UPDATED 2:00 pm — Gov. Ned Lamont said Thursday he would sign a “clean slate” bill approved late last month by the legislature which would automatically expunge records of certain criminal convictions.
“I’m certainly going to sign ‘Clean Slate’ as soon as I’m done with this press briefing,” Lamont told reporters during an afternoon press conference, putting to rest two weeks of speculation.
The proposal, which the House sent to Lamont’s desk on May 27, was intended to help formerly-incarcerated people move on with their lives and find employment by automatically clearing records of their past convictions after between seven and 10 years, depending on the severity of the crime. It covers misdemeanors and some class D and E felonies.
Lamont, who has backed similar proposals, had previously expressed concerns about legislation expunging felony convictions. For more than a week he has told reporters he was still reviewing the bill and declined to say whether he would sign it.
When the governor signed the bill later on Thursday, he sent a letter to lawmakers asking for some future changes to the law. Although lawmakers made late alterations to the bill excluding additional crimes from expungement, Lamont asked them to eliminate more felonies from eligibility. He also had concerns about judicial and law enforcement access to erased records.
“I continue to have concerns that more felonies were not excluded. I also am concerned that the erased records will not be available to criminal justice agencies to consider in determining whether to issue a gun permit or to the Judicial Branch in the event the individual is someday back in court,” Lamont wrote. “I call on the legislature to address these concerns.”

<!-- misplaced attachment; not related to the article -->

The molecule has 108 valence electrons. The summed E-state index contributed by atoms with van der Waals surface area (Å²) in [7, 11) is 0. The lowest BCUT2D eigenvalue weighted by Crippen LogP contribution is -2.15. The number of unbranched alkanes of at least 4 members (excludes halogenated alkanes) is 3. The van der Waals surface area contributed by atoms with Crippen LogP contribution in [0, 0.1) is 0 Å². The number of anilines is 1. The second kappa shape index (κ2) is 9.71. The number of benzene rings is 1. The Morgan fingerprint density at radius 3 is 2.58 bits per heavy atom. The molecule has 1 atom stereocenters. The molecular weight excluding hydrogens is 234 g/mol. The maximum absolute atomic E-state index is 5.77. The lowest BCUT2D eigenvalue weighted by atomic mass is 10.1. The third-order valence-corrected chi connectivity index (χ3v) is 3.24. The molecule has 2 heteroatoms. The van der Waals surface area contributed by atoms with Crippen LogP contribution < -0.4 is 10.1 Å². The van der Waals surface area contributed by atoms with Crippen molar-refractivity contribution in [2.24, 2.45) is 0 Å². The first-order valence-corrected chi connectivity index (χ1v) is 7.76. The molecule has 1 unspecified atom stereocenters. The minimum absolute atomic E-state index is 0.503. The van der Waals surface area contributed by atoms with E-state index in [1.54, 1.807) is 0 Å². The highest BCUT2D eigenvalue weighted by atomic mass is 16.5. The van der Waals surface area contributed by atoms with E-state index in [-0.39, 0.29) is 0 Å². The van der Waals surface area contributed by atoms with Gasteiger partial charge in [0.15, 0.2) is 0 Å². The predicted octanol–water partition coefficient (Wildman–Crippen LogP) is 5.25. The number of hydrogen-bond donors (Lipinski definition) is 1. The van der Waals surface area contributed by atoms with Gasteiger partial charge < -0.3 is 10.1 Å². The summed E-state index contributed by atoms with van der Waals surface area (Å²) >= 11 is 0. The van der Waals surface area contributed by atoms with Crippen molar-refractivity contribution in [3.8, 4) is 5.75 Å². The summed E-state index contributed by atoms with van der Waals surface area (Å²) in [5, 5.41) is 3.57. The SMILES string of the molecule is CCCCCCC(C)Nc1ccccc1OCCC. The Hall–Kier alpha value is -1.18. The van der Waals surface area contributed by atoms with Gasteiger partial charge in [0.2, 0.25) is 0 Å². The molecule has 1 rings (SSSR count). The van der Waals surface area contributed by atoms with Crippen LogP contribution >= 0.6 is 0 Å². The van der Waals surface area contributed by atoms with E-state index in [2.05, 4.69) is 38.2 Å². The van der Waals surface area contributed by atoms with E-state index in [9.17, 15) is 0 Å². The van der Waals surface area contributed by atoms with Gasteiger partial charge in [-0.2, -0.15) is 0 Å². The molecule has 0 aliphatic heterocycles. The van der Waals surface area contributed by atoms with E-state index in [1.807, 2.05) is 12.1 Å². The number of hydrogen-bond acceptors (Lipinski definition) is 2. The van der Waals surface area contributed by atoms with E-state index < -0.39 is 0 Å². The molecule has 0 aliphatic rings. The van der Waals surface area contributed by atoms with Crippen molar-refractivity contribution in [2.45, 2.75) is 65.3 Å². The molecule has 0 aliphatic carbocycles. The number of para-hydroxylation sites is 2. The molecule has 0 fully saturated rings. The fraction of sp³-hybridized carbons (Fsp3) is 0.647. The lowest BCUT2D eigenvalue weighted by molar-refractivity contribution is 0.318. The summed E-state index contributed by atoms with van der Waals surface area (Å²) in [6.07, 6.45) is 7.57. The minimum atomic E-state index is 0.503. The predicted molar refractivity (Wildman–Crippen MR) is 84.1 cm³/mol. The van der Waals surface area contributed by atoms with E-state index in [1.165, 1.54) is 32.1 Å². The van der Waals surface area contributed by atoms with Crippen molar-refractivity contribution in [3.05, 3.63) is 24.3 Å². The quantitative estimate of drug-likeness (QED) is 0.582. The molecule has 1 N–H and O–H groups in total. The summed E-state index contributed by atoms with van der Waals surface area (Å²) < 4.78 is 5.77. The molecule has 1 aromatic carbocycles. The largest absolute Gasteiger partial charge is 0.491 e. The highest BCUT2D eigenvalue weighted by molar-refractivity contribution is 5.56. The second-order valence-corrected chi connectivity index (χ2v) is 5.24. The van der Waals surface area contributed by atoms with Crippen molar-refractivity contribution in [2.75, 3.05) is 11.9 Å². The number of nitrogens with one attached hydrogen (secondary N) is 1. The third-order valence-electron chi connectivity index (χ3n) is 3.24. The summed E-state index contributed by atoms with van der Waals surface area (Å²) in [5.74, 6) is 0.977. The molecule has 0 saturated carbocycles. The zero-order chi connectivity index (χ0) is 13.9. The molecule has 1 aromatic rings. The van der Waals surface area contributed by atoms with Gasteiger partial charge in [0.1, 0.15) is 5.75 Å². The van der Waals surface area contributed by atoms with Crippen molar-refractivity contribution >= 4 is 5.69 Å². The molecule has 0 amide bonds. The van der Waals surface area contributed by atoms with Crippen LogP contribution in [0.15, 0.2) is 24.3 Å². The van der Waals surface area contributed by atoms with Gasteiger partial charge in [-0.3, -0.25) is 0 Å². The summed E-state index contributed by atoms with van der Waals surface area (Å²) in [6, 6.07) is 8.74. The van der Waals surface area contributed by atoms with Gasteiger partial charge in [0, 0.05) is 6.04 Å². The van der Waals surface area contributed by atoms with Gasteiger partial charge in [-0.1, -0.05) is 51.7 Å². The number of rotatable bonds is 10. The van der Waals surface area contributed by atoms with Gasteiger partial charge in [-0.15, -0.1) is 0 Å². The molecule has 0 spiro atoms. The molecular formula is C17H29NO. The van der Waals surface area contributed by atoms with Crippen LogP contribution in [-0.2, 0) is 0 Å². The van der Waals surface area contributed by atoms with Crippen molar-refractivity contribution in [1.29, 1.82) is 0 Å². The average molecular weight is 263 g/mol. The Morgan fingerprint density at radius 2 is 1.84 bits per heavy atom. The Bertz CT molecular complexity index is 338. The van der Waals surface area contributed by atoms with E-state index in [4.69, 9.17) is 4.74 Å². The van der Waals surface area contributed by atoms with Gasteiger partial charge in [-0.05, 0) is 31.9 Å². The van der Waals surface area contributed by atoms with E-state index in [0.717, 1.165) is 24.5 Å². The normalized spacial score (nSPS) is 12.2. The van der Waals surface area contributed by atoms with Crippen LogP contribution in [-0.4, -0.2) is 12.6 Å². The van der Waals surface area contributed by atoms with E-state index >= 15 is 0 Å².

On Wednesday as the legislative session wrapped up, the governor seemed willing to sign the bill into law. He said he expected to announce a decision Thursday.
“My instinct is I’m going to sign it. I gotta look at the final draft, I’ve got to see what the category of class D felonies they’ve added on top of misdemeanors but the guys that I’ve been talking to say that it’s a pretty responsible thing to do and we’ll probably sign it,” Lamont said.
Earlier Wednesday, Sen. Gary Winfield, a New Haven Democrat who is co-chair of the Judiciary Committee, said he had not heard anything from Lamont’s office about the governor’s intentions. Winfield said advocates for the bill had been reaching out to the Lamont administration urging his signature.
“This is a bill that has deep impacts on human beings and actually despite what some people would think, this policy actually makes us safer,” Winfield said. “The whole argument about whether we have whole human beings or not, damaged human beings or not. That’s a real thing. I hope the governor cares enough about public safety to sign the bills.”
The bill is one of three high-profile criminal justice policies awaiting a decision from the governor. The legislature also passed another bill which limits the use of solitary confinement in Connecticut prisons. Another bill would make calls from inside correctional facilities free. The state previously had some of the highest rates for inmate calls in the country.
Last week, Lamont’s budget director suggested the administration was leaning towards reducing the rates to make them competitive with other states rather than making them free. Although the governor has still not said whether he would sign the bill, on Tuesday he was leaning towards signing it.
“It was not right that we were charging a big surcharge to folks who were incarcerated so they could call their loved ones at home. I would have put it more towards the market rate but I understand there’s strong bipartisan support to do it no cost. So I’ve got to take a look at that to make sure it fits within the budget,” Lamont said.
Sen. Cathy Osten, co-chair of the Appropriations Committee, said the budget passed by the legislature Wednesday includes funding for free phone calls.